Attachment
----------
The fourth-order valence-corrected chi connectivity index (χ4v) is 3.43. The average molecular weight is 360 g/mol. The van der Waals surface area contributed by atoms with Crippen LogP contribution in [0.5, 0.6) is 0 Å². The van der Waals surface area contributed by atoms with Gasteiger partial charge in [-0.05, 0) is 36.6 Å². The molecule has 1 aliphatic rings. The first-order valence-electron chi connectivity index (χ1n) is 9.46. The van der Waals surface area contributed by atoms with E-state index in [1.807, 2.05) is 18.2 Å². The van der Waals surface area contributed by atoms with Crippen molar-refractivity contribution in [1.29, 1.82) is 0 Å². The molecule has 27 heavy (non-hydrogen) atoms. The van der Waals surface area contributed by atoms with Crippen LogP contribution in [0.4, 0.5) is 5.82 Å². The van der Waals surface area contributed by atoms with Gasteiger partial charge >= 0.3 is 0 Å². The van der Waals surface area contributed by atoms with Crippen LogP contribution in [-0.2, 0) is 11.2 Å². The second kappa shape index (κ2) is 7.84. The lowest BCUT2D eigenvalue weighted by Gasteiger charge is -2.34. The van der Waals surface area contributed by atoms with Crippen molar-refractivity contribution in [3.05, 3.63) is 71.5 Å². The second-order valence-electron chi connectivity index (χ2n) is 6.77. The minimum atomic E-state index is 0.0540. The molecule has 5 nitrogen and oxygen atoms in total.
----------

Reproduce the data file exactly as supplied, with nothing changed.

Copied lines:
The fourth-order valence-corrected chi connectivity index (χ4v) is 3.43. The average molecular weight is 360 g/mol. The van der Waals surface area contributed by atoms with Crippen LogP contribution in [0.5, 0.6) is 0 Å². The van der Waals surface area contributed by atoms with Gasteiger partial charge in [-0.05, 0) is 36.6 Å². The molecule has 1 aliphatic rings. The first-order valence-electron chi connectivity index (χ1n) is 9.46. The van der Waals surface area contributed by atoms with E-state index in [1.807, 2.05) is 18.2 Å². The van der Waals surface area contributed by atoms with Crippen molar-refractivity contribution in [1.29, 1.82) is 0 Å². The molecule has 27 heavy (non-hydrogen) atoms. The van der Waals surface area contributed by atoms with Crippen LogP contribution in [0.4, 0.5) is 5.82 Å². The van der Waals surface area contributed by atoms with Gasteiger partial charge >= 0.3 is 0 Å². The van der Waals surface area contributed by atoms with Crippen LogP contribution in [-0.2, 0) is 11.2 Å². The second kappa shape index (κ2) is 7.84. The lowest BCUT2D eigenvalue weighted by Gasteiger charge is -2.34. The van der Waals surface area contributed by atoms with Crippen molar-refractivity contribution in [3.05, 3.63) is 71.5 Å². The second-order valence-electron chi connectivity index (χ2n) is 6.77. The minimum atomic E-state index is 0.0540. The molecule has 5 nitrogen and oxygen atoms in total.